The ratification debate involved the following five issues: centralization of power, the powers granted to the executive branch, the Bill of Rights, the issue of slavery and whether the formation of the constitution was legal. The ratification of the United States Constitution triggered lively debates between Federalists and Anti-Federalists.
The ratification debate took place between 1787 and 1788. Most people who contributed to this debate questioned the legality of the Constitution and termed its production as an illegal act. Anti-Federalists were of the view that the men who had been tasked with assembling this document had acted outside the powers accorded to them, which was to amend and improve the Articles of Confederation. On the other hand, Federalists insisted that the Articles be abolished rather than amended.
Another key issue in the ratification debate was the centralization of power. Anti-Federalists were against the new Constitution centralizing the power of the federal government. The Articles of Confederation respected state sovereignty, and the national government had to make requests to state governments when it came to crucial matters. Federalists argued that centralization was needed to help the government respond adequately to any challenges the nation faced.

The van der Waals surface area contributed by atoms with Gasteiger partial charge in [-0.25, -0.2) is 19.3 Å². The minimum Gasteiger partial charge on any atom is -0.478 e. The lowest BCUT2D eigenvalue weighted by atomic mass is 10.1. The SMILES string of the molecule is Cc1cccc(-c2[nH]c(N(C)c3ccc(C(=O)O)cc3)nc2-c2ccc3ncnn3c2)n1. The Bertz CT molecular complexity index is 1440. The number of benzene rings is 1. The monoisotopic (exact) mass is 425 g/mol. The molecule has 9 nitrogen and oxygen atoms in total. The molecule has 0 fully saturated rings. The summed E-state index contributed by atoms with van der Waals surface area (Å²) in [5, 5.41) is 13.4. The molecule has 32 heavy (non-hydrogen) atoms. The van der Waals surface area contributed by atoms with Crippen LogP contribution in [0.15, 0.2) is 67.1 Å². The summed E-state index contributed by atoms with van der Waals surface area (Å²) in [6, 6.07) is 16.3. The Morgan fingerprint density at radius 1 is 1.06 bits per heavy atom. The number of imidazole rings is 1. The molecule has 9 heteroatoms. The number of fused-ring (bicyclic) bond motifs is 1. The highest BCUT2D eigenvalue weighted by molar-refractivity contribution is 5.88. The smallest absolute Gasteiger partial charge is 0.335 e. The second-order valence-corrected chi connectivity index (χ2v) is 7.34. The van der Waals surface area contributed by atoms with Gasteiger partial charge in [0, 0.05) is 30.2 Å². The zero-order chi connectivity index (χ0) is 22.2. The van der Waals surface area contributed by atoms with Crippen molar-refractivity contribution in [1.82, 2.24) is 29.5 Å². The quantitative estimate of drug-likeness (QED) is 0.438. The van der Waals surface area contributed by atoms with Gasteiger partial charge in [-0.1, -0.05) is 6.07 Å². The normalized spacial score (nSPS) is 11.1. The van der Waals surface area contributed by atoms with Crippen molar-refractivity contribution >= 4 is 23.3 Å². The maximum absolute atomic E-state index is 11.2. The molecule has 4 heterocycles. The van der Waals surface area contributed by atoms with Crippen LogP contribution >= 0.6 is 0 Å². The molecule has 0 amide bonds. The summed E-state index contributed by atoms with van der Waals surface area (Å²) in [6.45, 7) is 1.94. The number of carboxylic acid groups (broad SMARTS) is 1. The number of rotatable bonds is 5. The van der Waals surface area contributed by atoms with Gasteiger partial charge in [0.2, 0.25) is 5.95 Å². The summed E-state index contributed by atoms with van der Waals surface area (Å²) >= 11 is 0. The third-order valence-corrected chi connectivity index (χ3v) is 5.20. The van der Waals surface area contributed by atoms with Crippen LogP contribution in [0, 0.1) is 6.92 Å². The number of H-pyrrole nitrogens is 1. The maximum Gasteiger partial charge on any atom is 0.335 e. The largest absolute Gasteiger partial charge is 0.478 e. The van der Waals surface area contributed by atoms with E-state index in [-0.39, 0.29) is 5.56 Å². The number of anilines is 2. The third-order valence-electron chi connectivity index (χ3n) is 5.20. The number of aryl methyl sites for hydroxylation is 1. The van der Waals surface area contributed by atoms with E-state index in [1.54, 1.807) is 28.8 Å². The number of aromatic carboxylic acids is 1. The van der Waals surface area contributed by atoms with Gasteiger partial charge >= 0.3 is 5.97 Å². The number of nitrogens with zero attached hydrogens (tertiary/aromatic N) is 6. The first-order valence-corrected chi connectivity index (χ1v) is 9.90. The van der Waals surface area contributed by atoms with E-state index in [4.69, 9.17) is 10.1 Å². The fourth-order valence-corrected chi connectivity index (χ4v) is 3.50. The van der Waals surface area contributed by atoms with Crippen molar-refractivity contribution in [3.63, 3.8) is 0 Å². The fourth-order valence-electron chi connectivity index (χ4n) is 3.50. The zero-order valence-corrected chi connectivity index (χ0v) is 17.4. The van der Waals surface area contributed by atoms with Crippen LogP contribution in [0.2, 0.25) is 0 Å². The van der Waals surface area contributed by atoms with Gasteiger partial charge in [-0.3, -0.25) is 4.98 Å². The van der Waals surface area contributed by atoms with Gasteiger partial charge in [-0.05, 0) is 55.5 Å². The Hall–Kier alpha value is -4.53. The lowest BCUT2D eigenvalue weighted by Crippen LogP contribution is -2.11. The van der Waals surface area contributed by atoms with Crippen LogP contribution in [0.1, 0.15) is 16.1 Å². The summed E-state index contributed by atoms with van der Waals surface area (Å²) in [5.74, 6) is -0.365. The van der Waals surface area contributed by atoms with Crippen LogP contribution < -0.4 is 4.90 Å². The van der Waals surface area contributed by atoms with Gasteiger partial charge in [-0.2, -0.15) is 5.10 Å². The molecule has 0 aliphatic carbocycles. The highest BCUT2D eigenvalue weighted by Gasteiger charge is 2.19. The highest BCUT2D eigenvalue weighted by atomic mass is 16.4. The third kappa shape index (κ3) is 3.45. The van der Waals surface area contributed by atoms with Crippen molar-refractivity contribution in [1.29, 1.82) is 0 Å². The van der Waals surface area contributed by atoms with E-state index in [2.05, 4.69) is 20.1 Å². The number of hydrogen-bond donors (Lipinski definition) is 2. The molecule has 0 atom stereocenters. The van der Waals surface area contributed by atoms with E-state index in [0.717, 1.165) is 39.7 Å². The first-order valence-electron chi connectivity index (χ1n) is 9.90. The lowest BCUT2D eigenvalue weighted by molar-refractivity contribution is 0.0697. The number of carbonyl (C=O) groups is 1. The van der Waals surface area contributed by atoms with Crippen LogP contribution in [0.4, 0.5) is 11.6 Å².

Anti-Federalists were also against the powers that were granted to the executive, which never existed in the Articles of Confederation. They argued that the president would be too powerful because of the veto power granted to him and his role as commander-in-chief. On the other hand, Federalists claimed that the checks and balances that were inherent in the three branches of government would not allow the president to misuse his power.
The issue of slavery was also debated. Slaveholders demanded that each slave be regarded as one whole person, granting slave states electoral powers that exceeded the population of actual voters. The makers of the Constitution had to compromise, for election purposes, and give recognition to each slave as three-fifths of a person. Those who opposed slavery did not, however, agree with this compromise.
The Anti-Federalists pointed out that the constitution did not provide the rights that were to be retained by states. The Federalists noted this and agreed to attach the Bill of Rights to the Constitution after ratification.